Houghton Extends Finals Streak to 5

May 28, 2015

By Dennis Grall
Special for Second Half

IRON MOUNTAIN – When most people think of the Upper Peninsula's Copper Country, snow (huge amounts) and ice hockey come to mind.

Golf likely would not even be on the radar for most people. There is only one 18-hole course – Portage Lake Golf Club is an excellent layout – in the entire region to go with five 9-hole tracks, and the season is just more than five months long, in a good year.

But the Houghton High School girls easily can convince the most serious doubter that golf is a very attractive and popular activity. They showed that again in a big way here Thursday, romping to their fifth straight Upper Peninsula Division 1 golf championship.

The smallest in the nine-school field posted a 416 total to thump perennial contender Marquette by 20 strokes. Third-place Escanaba had 438, and no one else was better than 510.

Adding additional credence to the golf paradise aura is freshman Kaaren Liston of Houghton, who was medalist with a 90 at the very challenging Pine Grove Country Club. She was five strokes ahead of Marquette's Sydney Higgins, the only other entrant to break 100.

"This was a normal spring. It was a bit different," Houghton coach Corey Markham said of the ability to get on the course in mid-April instead of almost a month later in 2014. "The key is getting out and play and work on your game. They strive to get better.

"There is a lot of pride in the streak. There is not a whole lot of pressure."

Liston said her putting was a key, noting only one 3-putt green. "When I needed to make one, I made it. My chips I got close (to the hole). My putting saved me most of the time," she said. Her driving "was iffy. I hit it straight or to the right."

Liston had a key moment on her ninth hole, which was No. 18 after she started on No. 10. She pounded a long drive into the left rough but needed four swings from 110 yards before finally sinking a putt for double-bogey 6.

"I knew I needed to kick it in gear on the next nine," she said of that stumble that left her with a 10-over 46.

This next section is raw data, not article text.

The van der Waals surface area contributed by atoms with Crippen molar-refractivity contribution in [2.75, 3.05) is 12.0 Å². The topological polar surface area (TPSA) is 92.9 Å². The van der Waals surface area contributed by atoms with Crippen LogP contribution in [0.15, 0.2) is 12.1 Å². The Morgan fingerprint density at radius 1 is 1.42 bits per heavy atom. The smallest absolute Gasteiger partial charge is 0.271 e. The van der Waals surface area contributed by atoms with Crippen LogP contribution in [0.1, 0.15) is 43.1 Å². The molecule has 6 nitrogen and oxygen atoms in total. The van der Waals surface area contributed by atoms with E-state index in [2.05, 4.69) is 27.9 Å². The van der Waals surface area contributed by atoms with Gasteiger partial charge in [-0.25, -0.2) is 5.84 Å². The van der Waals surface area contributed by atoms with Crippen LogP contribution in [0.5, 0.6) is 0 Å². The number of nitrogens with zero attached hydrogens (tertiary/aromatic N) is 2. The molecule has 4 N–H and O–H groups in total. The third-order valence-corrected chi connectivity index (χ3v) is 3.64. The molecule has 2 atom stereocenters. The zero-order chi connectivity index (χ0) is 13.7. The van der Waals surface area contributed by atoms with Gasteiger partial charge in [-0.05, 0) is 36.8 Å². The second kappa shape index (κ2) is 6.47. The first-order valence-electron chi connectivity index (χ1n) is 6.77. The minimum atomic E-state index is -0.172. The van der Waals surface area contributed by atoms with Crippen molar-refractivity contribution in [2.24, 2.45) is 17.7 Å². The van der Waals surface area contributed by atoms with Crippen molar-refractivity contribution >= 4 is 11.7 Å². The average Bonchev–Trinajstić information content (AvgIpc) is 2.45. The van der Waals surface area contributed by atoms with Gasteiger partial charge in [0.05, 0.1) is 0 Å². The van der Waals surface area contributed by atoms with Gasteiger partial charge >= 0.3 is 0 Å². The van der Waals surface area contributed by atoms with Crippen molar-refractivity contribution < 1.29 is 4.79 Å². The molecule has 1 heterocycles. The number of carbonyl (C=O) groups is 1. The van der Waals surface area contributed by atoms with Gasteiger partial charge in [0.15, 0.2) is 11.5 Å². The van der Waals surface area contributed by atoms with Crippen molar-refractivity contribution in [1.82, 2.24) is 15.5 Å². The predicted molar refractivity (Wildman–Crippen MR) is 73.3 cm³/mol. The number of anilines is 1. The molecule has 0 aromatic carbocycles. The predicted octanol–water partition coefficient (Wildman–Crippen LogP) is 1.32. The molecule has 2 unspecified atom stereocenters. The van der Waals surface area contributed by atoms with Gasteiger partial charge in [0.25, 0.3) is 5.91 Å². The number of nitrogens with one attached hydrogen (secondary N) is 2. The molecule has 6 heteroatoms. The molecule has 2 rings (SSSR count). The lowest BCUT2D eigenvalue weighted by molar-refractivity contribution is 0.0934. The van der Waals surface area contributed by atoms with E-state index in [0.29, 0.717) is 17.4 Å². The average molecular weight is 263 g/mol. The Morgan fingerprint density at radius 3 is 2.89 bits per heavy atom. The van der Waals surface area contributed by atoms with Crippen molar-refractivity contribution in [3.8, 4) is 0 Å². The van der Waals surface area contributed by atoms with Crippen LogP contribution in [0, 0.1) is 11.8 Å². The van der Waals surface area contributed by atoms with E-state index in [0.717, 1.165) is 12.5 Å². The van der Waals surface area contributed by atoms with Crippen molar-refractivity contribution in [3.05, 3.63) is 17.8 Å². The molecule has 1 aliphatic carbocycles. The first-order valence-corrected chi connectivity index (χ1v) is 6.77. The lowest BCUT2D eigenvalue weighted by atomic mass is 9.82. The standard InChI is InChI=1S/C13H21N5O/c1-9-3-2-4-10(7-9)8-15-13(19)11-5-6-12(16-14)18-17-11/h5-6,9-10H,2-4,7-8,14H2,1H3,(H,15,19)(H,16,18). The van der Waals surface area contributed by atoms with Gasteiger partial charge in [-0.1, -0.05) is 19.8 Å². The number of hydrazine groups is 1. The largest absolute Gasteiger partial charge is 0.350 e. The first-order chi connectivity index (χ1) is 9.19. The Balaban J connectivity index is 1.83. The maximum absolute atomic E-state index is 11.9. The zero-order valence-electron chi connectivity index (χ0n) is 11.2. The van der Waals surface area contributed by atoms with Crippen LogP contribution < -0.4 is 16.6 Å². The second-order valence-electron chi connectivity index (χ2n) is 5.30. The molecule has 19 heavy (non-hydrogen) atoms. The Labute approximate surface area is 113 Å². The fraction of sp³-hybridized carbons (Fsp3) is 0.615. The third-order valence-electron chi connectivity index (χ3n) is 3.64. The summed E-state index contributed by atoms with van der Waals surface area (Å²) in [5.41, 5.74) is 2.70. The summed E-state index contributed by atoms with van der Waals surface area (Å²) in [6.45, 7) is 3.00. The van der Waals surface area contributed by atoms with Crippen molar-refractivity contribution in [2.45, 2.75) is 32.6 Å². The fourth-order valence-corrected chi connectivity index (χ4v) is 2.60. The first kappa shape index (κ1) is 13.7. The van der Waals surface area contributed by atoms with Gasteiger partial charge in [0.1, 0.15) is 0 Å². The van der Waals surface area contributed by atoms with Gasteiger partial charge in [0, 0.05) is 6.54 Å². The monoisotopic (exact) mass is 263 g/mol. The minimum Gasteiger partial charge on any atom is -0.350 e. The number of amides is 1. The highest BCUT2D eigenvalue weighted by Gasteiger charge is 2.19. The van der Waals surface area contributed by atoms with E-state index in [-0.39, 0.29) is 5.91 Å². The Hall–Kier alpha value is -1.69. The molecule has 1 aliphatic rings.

Liston spent spring break in Hilton Head, S.C., with her brother Wyatt and Gunnar Stein, who helped Houghton also retain the boys title. "That really helped get my swing in shape," she said.

She did not bring high personal expectations to Pine Grove. "I try to live in the moment, play my game and don't let it get to my head," she said. "This is great. I'm so excited about this. This is the icing on the cake."

Markham said his freshman ace "has a bright future. She is really a strong golfer."

Click for full results.

PHOTOS: (Top) The Houghton girls golf team poses with its MHSAA championship trophy, the fifth straight won by the program. (Middle) Kaaren Liston of Houghton chips out of the rough around the green Thursday at the Upper Peninsula Division 1 Final at Iron Mountain Pine Grove Country Club. Liston claimed medalist honors with a 90 to lead the Gremlins. (Below) Sam Henderson of Escanaba blasts out of a bunker on the eighth hole. She shot 112 to help the Eskymos finish third. (Photos by Dennis Grall.)

Lacrosse Finals Move to U-M Among Headlines as Spring Sports Ramp Up

By Geoff Kimmerly
MHSAA.com senior editor

April 9, 2024

The Girls & Boys Lacrosse Finals will be played at University of Michigan Lacrosse Stadium for the first time, one of the most notable changes for this season as sports ramp up for more than 100,000 athletes anticipated to participate this spring for Michigan High School Athletic Association member schools.

The MHSAA sponsors postseason competition each spring in baseball, girls and boys lacrosse, girls soccer, softball, girls and boys track & field, boys golf (Lower and Upper Peninsula) and girls golf (UP), and girls (LP) and boys (UP) tennis.

The U-M Lacrosse Stadium opened for competition in 2018 and seats 2,000 spectators. The Girls Lacrosse Finals will be played Friday, June 7, with Division 1 at 4 p.m. and Division 2 at 7 p.m. The Boys Lacrosse Finals will be played the following day, June 8, with Division 2 at 11 a.m. and Division 1 at 2 p.m.